In Part 1, we drew attention to a most interesting paper entitled Managing the Institutional Context for Projects
 by Peter Morris and Joana Geraldi
 published by the Project Management Institute ("PMI") in its Project Management Journal ("PMJ") of December 2011. As we said, the paper is clear, well researched, well-argued and well presented. In all, if you do not have a copy of that PMJ, it is well worth obtaining a copy of the paper from PMI and studying it closely.
In Part 1 of this paper we examined the concept of
"organizational levels" described in the Morris and Geraldi paper. In this Part 2
we will raise the need for basic research in project management.
As background for our observations that follow, the Abstract to the authors' paper states:
"Project management is widely seen as delivering undertakings on time, on budget, and on scope. This conceptualization fails, however, to address the "front end" [of a project] and its management. Addressing the front end moves the discipline to a second, more strategic level. This article proposes a third level of conceptualization: the institutional level, where management is focused on creating the conditions to support and foster projects, both in its parent organization and its external environment. Management is done for and on the project rather than in or to it. We show that management at this level offers an enlarged research agenda and improvement in performance." (Emphasis added.)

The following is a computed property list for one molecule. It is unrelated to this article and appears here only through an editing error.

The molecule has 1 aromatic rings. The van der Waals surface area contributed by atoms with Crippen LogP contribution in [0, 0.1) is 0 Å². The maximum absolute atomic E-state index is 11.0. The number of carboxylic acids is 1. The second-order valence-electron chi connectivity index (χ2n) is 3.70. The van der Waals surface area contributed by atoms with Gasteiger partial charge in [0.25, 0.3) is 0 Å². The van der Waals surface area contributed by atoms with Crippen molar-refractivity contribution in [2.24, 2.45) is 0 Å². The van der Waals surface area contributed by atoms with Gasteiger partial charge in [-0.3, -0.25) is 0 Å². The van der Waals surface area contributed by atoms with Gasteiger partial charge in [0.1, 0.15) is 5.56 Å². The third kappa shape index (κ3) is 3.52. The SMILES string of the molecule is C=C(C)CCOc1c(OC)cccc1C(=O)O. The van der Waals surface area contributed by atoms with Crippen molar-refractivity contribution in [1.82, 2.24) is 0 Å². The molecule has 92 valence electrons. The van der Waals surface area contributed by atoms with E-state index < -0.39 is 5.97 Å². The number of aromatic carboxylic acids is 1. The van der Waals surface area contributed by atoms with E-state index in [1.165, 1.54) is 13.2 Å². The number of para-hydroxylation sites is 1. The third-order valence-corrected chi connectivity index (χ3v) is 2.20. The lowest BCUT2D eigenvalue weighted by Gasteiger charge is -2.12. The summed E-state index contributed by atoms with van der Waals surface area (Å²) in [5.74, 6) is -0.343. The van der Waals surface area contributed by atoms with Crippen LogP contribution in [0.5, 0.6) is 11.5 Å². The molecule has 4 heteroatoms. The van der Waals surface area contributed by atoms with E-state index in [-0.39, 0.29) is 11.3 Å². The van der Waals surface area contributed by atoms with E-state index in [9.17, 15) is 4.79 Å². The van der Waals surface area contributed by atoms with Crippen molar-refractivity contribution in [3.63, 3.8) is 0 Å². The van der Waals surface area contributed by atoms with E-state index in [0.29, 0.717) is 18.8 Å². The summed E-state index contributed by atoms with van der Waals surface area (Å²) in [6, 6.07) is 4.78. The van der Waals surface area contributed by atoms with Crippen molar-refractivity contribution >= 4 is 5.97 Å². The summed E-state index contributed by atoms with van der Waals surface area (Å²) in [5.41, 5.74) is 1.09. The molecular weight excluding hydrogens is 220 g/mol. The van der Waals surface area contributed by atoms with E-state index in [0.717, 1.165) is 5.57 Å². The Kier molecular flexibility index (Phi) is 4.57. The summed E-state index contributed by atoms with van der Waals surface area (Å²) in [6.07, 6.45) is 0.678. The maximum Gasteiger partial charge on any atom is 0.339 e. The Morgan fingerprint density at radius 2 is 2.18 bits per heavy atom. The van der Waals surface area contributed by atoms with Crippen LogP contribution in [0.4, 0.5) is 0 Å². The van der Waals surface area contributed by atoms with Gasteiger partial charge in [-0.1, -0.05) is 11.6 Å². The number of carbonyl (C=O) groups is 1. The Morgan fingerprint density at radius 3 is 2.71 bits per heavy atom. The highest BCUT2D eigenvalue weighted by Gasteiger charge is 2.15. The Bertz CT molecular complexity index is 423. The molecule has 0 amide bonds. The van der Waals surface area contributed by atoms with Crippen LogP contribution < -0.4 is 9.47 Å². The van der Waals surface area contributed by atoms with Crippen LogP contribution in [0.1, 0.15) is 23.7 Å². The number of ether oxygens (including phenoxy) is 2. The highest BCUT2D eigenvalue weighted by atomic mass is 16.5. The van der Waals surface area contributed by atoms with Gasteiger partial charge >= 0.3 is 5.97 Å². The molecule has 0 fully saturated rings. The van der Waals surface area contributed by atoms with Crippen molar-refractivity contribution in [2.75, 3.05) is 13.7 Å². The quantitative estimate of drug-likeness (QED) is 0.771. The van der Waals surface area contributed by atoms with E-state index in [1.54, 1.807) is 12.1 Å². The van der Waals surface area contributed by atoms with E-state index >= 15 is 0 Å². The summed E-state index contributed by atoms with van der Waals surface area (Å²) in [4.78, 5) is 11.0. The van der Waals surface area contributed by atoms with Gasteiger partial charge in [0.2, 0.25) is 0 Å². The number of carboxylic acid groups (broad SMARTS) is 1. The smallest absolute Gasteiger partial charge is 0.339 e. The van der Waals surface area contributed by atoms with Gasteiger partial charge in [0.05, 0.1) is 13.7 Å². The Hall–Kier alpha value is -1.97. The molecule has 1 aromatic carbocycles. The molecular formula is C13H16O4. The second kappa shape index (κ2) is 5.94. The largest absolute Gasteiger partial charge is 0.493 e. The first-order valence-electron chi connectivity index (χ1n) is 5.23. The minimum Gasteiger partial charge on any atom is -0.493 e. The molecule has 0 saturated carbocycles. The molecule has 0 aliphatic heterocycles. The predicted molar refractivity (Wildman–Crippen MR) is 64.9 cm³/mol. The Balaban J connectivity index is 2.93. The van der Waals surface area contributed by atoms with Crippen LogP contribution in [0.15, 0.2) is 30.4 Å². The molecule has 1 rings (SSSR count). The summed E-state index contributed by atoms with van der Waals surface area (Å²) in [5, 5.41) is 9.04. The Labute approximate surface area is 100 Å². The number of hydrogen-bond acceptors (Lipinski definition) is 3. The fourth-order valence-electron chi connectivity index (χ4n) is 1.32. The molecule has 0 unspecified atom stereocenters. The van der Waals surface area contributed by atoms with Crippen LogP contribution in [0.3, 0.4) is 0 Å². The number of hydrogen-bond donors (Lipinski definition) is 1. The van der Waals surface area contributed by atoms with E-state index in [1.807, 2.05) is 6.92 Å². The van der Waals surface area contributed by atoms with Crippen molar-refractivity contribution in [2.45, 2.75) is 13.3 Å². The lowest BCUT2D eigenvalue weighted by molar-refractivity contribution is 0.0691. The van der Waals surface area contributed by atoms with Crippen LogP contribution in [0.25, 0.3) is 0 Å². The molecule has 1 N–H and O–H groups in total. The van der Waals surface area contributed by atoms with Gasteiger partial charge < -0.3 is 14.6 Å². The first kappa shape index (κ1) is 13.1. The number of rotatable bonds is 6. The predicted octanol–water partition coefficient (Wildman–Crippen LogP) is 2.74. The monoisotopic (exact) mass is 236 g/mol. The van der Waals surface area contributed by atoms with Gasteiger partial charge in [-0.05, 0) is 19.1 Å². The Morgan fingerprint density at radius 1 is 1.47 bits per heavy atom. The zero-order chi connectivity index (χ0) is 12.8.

Last month we discussed the concept of "Levels" and their place relative to the "front end" of projects. This month we tackle the question of project management research as implied by the authors' reference to "an enlarged research agenda".
1.Morris, Peter W. G., & Joana Geraldi, Managing the Institutional Context for Projects, Project Management Journal, published by the Project Management Institute, Philadelphia, USA, December 2011, pp20-32
2. Professor Dr. Peter Morris and Dr. Joana Geraldi are both from the Bartlett School of Construction and Project Management, University College London, London, UK
3. "Front end" refers to that part of the project life span that is at the very beginning, or even just before it, depending on when the organization responsible for the project, deems it to "start".
4. Morris, et al., p20